What an incredibly captivating story. I highly suggest adding this one to your TBR list! Read on for my full review of Last Summer on State Street.
Even when we lose it all, we find the strength to rebuild.
Felicia “Fe Fe” Stevens is living with her vigilantly loving mother and older teenaged brother, whom she adores, in building 4950 of Chicago’s Robert Taylor Homes. It’s the summer of 1999, and her high-rise is next in line to be torn down by the Chicago Housing Authority. She, with the devout Precious Brown and Stacia Buchanan, daughter of a Gangster Disciple Queen-Pin, form a tentative trio and, for a brief moment, carve out for themselves a simple life of Double Dutch and innocence. But when Fe Fe welcomes a mysterious new friend, Tonya, into their fold, the dynamics shift, upending the lives of all four girls.
As their beloved neighborhood falls down around them, so too do their friendships and the structures of the four girls’ families. Fe Fe must make the painful decision of whom she can trust and whom she must let go. Decades later, as she remembers that fateful summer–just before her home was demolished, her life uprooted, and community forever changed–Fe Fe tries to make sense of the grief and fraught bonds that still haunt her and attempts to reclaim the love that never left.
Profound, reverent, and uplifting, Landmarks explores the risk of connection against the backdrop of racist institutions, the restorative power of knowing and claiming one’s own past, and those defining relationships which form the heartbeat of our lives. Interweaving moments of reckoning and sustaining grace, debut author Toya Wolfe has crafted an era-defining story of finding a home — both in one’s history and in one’s self.
First of all, thank you to William Morrow and Goodreads for giving away copies of this book. I was totally delighted to win this one. After reading it, I feel even more delighted to have Last Summer on State Street on my shelves!
This story captivated me from page one. I can remember being a 12-year-old girl, and to be that age in that situation…how incredibly difficult.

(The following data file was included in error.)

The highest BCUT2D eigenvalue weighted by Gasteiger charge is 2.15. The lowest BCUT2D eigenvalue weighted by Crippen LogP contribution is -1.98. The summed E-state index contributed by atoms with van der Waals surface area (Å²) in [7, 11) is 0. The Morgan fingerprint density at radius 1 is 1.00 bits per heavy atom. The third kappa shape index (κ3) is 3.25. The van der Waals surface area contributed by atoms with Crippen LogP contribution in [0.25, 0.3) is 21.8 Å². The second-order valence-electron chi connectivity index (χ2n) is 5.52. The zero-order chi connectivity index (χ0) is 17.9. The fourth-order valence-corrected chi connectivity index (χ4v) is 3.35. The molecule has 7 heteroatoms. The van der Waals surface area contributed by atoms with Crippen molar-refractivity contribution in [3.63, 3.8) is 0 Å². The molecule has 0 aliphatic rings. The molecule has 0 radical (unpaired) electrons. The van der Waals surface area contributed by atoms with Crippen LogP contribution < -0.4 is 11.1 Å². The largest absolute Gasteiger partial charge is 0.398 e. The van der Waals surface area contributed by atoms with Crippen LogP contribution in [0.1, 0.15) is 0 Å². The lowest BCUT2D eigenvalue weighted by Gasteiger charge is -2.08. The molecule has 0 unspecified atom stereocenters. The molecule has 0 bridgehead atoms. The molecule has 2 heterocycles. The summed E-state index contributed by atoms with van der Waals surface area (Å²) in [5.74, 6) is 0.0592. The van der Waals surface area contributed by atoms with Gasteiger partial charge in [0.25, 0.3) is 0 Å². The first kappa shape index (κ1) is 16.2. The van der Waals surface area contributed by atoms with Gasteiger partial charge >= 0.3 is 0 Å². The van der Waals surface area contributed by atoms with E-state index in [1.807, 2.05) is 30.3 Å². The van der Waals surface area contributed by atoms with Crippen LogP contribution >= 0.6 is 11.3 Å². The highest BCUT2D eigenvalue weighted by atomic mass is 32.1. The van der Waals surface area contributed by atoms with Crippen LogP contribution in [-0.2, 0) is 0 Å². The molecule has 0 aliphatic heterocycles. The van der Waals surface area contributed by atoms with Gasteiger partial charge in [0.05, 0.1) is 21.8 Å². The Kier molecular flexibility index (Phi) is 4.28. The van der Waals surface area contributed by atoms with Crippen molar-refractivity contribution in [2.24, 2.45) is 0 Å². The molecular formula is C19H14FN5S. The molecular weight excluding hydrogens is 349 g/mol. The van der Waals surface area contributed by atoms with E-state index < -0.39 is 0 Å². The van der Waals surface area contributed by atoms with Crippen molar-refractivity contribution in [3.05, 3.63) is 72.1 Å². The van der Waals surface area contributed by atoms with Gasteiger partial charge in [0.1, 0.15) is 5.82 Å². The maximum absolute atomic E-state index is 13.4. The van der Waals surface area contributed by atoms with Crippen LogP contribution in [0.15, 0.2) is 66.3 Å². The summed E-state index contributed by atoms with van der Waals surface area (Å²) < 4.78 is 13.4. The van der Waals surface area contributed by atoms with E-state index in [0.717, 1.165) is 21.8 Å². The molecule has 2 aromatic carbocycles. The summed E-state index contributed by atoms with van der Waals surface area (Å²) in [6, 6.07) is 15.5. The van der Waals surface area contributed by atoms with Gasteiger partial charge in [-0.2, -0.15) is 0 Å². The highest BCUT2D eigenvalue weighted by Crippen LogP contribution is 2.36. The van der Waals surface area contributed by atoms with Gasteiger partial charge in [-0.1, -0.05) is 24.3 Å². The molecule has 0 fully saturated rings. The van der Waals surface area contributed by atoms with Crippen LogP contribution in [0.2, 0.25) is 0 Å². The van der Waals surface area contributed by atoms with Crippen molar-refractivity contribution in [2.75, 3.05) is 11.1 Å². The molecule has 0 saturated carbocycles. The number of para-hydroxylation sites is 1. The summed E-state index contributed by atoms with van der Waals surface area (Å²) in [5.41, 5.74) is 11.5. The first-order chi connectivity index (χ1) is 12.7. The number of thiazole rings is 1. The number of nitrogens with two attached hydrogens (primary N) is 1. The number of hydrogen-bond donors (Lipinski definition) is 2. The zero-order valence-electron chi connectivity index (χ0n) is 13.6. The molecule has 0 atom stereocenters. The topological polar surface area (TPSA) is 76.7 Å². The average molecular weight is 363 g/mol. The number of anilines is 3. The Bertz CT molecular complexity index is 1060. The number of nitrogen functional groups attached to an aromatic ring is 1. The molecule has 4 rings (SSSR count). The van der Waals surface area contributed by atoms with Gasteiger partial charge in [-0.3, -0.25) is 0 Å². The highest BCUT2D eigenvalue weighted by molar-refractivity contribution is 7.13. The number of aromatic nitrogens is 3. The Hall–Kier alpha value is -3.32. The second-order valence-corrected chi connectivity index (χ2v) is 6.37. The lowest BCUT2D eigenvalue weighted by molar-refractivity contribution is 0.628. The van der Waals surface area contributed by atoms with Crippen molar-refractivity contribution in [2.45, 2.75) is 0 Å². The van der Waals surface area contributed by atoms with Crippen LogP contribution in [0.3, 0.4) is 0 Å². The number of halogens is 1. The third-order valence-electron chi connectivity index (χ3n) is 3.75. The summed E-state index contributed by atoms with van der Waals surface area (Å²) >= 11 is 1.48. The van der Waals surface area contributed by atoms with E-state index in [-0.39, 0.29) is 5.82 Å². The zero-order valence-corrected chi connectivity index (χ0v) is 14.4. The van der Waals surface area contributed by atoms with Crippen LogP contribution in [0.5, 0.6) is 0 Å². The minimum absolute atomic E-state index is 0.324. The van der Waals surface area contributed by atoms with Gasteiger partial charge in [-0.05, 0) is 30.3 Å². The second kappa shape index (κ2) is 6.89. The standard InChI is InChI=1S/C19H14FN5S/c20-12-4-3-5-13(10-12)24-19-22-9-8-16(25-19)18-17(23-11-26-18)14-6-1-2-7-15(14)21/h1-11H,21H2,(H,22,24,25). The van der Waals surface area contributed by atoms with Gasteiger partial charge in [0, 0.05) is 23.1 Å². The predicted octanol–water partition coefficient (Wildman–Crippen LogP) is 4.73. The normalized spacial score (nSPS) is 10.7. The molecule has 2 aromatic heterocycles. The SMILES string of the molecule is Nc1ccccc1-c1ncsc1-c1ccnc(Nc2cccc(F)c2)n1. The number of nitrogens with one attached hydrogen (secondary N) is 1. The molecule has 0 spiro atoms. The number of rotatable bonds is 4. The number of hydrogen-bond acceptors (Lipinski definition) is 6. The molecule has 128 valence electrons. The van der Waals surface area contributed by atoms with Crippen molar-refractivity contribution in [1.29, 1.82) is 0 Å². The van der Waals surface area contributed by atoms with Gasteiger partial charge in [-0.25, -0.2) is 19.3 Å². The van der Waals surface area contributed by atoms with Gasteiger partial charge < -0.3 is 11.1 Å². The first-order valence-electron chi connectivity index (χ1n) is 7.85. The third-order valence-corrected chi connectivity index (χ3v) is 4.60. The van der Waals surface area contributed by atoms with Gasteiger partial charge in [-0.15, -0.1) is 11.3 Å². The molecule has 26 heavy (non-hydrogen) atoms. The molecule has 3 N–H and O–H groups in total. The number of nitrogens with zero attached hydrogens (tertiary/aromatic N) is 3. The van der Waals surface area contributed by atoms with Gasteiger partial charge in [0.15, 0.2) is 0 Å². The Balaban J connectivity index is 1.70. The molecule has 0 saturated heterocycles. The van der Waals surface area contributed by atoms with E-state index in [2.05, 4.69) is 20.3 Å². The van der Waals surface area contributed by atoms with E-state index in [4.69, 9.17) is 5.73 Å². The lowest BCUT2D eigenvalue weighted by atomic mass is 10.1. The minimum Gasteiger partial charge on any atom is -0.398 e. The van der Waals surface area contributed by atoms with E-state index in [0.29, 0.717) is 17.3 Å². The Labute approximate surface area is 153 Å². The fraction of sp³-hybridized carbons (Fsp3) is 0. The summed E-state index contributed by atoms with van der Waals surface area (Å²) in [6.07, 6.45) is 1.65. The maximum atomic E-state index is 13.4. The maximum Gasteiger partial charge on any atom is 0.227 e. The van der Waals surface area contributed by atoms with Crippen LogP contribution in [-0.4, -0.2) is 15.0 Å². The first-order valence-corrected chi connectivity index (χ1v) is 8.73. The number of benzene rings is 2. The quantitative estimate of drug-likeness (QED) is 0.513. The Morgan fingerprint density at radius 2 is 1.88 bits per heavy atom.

Fe Fe was really easy to fall in love with and care for. She’s just a little girl longing for some stability and friendship, yet she has to constantly navigate her perilous living situation. Seeing the world through her eyes was so heartbreaking at times, but her child-like outlook on everything was beautiful.
There’s so much in this book, from the failure of the police to protect and serve in the way they’re supposed to, to child abuse, to education and the importance of having teachers and adults in the lives of kids who actually care. There’s a lot going on, but it doesn’t overwhelm this relatively short book. To watch Fe Fe navigate everything with strength and positivity was pretty incredible.
Last Summer on State Street is a story about a girl who’s just trying to win academically, play with her friends, love her family, and thrive in a safe home. Unfortunately, her chaotic, gang-member-filled apartment building doesn’t provide that for her. Instead, it’s mayhem.
Despite all the dark, difficult themes in this book, the light that shines throughout it kept me needing to read. There were several nights in a row that I just couldn’t stop, because I had to find out what happened to Fe Fe. I highly recommend reading it! I also recommend reading/listening to this interview with the author, Toya Wolfe, even though you have to enter your email. She grew up in the same projects she sets the book in, and it’s just an awesome interview.
5 stars from me!